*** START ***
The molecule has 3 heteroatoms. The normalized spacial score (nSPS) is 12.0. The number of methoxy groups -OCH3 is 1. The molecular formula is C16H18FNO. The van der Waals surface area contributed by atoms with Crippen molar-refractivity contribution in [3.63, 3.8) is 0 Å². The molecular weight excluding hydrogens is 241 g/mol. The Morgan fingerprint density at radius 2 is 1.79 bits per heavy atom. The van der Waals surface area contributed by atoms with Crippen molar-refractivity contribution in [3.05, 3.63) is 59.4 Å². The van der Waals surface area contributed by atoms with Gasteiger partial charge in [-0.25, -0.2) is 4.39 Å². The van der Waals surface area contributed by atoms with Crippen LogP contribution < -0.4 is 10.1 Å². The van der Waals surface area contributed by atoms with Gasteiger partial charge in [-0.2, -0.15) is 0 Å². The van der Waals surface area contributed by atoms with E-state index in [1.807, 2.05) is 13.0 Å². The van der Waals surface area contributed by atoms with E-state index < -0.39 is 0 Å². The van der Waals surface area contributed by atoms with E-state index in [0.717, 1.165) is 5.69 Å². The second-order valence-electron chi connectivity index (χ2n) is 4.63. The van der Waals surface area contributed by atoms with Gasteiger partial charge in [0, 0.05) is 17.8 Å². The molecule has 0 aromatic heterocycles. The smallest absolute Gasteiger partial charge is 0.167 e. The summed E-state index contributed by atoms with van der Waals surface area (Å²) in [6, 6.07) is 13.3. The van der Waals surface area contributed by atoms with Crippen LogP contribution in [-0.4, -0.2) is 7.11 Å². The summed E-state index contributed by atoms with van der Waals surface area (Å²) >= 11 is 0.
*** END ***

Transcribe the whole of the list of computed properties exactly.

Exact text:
The molecule has 3 heteroatoms. The normalized spacial score (nSPS) is 12.0. The number of methoxy groups -OCH3 is 1. The molecular formula is C16H18FNO. The van der Waals surface area contributed by atoms with Crippen molar-refractivity contribution in [3.63, 3.8) is 0 Å². The molecular weight excluding hydrogens is 241 g/mol. The Morgan fingerprint density at radius 2 is 1.79 bits per heavy atom. The van der Waals surface area contributed by atoms with Crippen molar-refractivity contribution in [3.05, 3.63) is 59.4 Å². The van der Waals surface area contributed by atoms with Gasteiger partial charge in [-0.25, -0.2) is 4.39 Å². The van der Waals surface area contributed by atoms with Crippen LogP contribution < -0.4 is 10.1 Å². The van der Waals surface area contributed by atoms with Gasteiger partial charge in [-0.2, -0.15) is 0 Å². The van der Waals surface area contributed by atoms with E-state index in [1.807, 2.05) is 13.0 Å². The van der Waals surface area contributed by atoms with E-state index < -0.39 is 0 Å². The van der Waals surface area contributed by atoms with E-state index in [0.717, 1.165) is 5.69 Å². The second-order valence-electron chi connectivity index (χ2n) is 4.63. The van der Waals surface area contributed by atoms with Gasteiger partial charge in [0, 0.05) is 17.8 Å². The molecule has 0 aromatic heterocycles. The smallest absolute Gasteiger partial charge is 0.167 e. The summed E-state index contributed by atoms with van der Waals surface area (Å²) in [6, 6.07) is 13.3. The van der Waals surface area contributed by atoms with Crippen LogP contribution in [-0.4, -0.2) is 7.11 Å². The summed E-state index contributed by atoms with van der Waals surface area (Å²) >= 11 is 0.